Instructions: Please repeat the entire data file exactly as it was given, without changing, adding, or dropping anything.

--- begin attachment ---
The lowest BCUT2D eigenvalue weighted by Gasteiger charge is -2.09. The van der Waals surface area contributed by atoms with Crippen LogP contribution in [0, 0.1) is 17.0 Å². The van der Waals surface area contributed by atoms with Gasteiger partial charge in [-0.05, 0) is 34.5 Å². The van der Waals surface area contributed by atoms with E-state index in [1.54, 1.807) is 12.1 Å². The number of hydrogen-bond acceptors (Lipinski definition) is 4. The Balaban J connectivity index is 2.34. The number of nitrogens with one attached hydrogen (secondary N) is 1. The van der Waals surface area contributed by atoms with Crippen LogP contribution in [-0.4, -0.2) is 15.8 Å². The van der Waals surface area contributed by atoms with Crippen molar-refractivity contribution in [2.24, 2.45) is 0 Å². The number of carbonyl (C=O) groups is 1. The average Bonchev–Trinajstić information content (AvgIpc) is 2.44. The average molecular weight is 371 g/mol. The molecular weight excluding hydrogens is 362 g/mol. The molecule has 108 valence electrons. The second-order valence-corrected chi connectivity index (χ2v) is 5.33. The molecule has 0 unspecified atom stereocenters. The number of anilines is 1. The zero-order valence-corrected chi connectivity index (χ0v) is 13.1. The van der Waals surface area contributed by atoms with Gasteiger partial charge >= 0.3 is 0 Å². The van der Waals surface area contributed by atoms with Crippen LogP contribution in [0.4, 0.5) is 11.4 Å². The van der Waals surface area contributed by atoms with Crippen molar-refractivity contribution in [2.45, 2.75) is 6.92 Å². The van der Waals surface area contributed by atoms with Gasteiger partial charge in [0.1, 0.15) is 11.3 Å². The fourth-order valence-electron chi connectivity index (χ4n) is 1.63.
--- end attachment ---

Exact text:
The lowest BCUT2D eigenvalue weighted by Gasteiger charge is -2.09. The van der Waals surface area contributed by atoms with Crippen LogP contribution in [0, 0.1) is 17.0 Å². The van der Waals surface area contributed by atoms with Gasteiger partial charge in [-0.05, 0) is 34.5 Å². The van der Waals surface area contributed by atoms with E-state index in [1.54, 1.807) is 12.1 Å². The number of hydrogen-bond acceptors (Lipinski definition) is 4. The Balaban J connectivity index is 2.34. The number of nitrogens with one attached hydrogen (secondary N) is 1. The van der Waals surface area contributed by atoms with Crippen LogP contribution in [-0.4, -0.2) is 15.8 Å². The van der Waals surface area contributed by atoms with Crippen molar-refractivity contribution in [2.24, 2.45) is 0 Å². The number of carbonyl (C=O) groups is 1. The average Bonchev–Trinajstić information content (AvgIpc) is 2.44. The average molecular weight is 371 g/mol. The molecular weight excluding hydrogens is 362 g/mol. The molecule has 108 valence electrons. The second-order valence-corrected chi connectivity index (χ2v) is 5.33. The molecule has 0 unspecified atom stereocenters. The number of anilines is 1. The zero-order valence-corrected chi connectivity index (χ0v) is 13.1. The van der Waals surface area contributed by atoms with Gasteiger partial charge >= 0.3 is 0 Å². The van der Waals surface area contributed by atoms with Crippen LogP contribution in [0.4, 0.5) is 11.4 Å². The van der Waals surface area contributed by atoms with Crippen molar-refractivity contribution in [2.45, 2.75) is 6.92 Å². The van der Waals surface area contributed by atoms with Gasteiger partial charge in [0.1, 0.15) is 11.3 Å². The fourth-order valence-electron chi connectivity index (χ4n) is 1.63.